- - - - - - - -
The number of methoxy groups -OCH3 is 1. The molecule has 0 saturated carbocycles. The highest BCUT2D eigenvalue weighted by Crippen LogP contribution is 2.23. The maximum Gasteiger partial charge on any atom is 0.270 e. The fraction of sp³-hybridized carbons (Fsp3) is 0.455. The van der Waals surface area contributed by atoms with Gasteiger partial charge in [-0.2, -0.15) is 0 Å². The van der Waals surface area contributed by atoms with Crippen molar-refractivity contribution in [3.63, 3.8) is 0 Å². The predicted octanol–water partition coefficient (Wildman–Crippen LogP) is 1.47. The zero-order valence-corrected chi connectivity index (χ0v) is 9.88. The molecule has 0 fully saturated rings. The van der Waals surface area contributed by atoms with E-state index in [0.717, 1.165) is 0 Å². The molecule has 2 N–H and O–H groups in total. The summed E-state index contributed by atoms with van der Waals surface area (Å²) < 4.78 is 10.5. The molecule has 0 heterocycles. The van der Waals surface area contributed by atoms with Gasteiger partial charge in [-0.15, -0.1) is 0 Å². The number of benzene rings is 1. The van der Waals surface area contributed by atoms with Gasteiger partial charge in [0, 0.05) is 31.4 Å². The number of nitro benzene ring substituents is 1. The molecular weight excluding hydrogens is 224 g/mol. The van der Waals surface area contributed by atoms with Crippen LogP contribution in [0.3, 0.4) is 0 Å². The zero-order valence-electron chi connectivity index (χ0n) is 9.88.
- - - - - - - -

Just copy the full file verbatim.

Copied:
The number of methoxy groups -OCH3 is 1. The molecule has 0 saturated carbocycles. The highest BCUT2D eigenvalue weighted by Crippen LogP contribution is 2.23. The maximum Gasteiger partial charge on any atom is 0.270 e. The fraction of sp³-hybridized carbons (Fsp3) is 0.455. The van der Waals surface area contributed by atoms with Gasteiger partial charge in [-0.2, -0.15) is 0 Å². The van der Waals surface area contributed by atoms with Crippen molar-refractivity contribution in [3.63, 3.8) is 0 Å². The predicted octanol–water partition coefficient (Wildman–Crippen LogP) is 1.47. The zero-order valence-corrected chi connectivity index (χ0v) is 9.88. The molecule has 0 fully saturated rings. The van der Waals surface area contributed by atoms with E-state index in [0.717, 1.165) is 0 Å². The molecule has 2 N–H and O–H groups in total. The summed E-state index contributed by atoms with van der Waals surface area (Å²) < 4.78 is 10.5. The molecule has 0 heterocycles. The van der Waals surface area contributed by atoms with Gasteiger partial charge in [-0.15, -0.1) is 0 Å². The number of benzene rings is 1. The van der Waals surface area contributed by atoms with Gasteiger partial charge in [0, 0.05) is 31.4 Å². The number of nitro benzene ring substituents is 1. The molecular weight excluding hydrogens is 224 g/mol. The van der Waals surface area contributed by atoms with Crippen LogP contribution in [0.3, 0.4) is 0 Å². The zero-order valence-electron chi connectivity index (χ0n) is 9.88.